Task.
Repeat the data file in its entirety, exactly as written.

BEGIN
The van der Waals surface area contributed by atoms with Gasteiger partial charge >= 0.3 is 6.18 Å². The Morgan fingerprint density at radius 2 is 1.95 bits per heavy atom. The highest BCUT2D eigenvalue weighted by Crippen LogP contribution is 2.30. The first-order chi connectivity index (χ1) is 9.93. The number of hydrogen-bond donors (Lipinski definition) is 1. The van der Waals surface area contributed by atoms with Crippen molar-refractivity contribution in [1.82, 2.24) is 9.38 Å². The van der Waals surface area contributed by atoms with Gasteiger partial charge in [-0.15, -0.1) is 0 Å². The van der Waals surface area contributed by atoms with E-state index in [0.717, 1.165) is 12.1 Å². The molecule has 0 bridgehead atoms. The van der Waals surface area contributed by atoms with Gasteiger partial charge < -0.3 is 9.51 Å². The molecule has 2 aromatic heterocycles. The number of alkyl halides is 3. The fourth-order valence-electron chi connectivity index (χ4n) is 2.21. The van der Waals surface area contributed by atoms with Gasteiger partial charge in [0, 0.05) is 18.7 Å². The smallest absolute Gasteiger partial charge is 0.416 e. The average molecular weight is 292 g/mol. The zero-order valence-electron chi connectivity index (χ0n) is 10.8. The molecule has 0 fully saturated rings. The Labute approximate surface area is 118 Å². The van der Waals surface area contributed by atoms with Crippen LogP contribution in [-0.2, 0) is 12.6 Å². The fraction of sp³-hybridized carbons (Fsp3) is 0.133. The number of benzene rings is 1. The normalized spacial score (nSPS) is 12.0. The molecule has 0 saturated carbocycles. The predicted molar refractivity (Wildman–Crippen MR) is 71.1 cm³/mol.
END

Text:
The van der Waals surface area contributed by atoms with Gasteiger partial charge >= 0.3 is 6.18 Å². The Morgan fingerprint density at radius 2 is 1.95 bits per heavy atom. The highest BCUT2D eigenvalue weighted by Crippen LogP contribution is 2.30. The first-order chi connectivity index (χ1) is 9.93. The number of hydrogen-bond donors (Lipinski definition) is 1. The van der Waals surface area contributed by atoms with Crippen molar-refractivity contribution in [1.82, 2.24) is 9.38 Å². The van der Waals surface area contributed by atoms with Gasteiger partial charge in [-0.15, -0.1) is 0 Å². The van der Waals surface area contributed by atoms with E-state index in [0.717, 1.165) is 12.1 Å². The molecule has 0 bridgehead atoms. The van der Waals surface area contributed by atoms with Gasteiger partial charge < -0.3 is 9.51 Å². The molecule has 2 aromatic heterocycles. The number of alkyl halides is 3. The fourth-order valence-electron chi connectivity index (χ4n) is 2.21. The van der Waals surface area contributed by atoms with Gasteiger partial charge in [0, 0.05) is 18.7 Å². The smallest absolute Gasteiger partial charge is 0.416 e. The average molecular weight is 292 g/mol. The zero-order valence-electron chi connectivity index (χ0n) is 10.8. The molecule has 0 fully saturated rings. The Labute approximate surface area is 118 Å². The van der Waals surface area contributed by atoms with Crippen LogP contribution in [-0.2, 0) is 12.6 Å². The fraction of sp³-hybridized carbons (Fsp3) is 0.133. The number of benzene rings is 1. The normalized spacial score (nSPS) is 12.0. The molecule has 0 saturated carbocycles. The predicted molar refractivity (Wildman–Crippen MR) is 71.1 cm³/mol.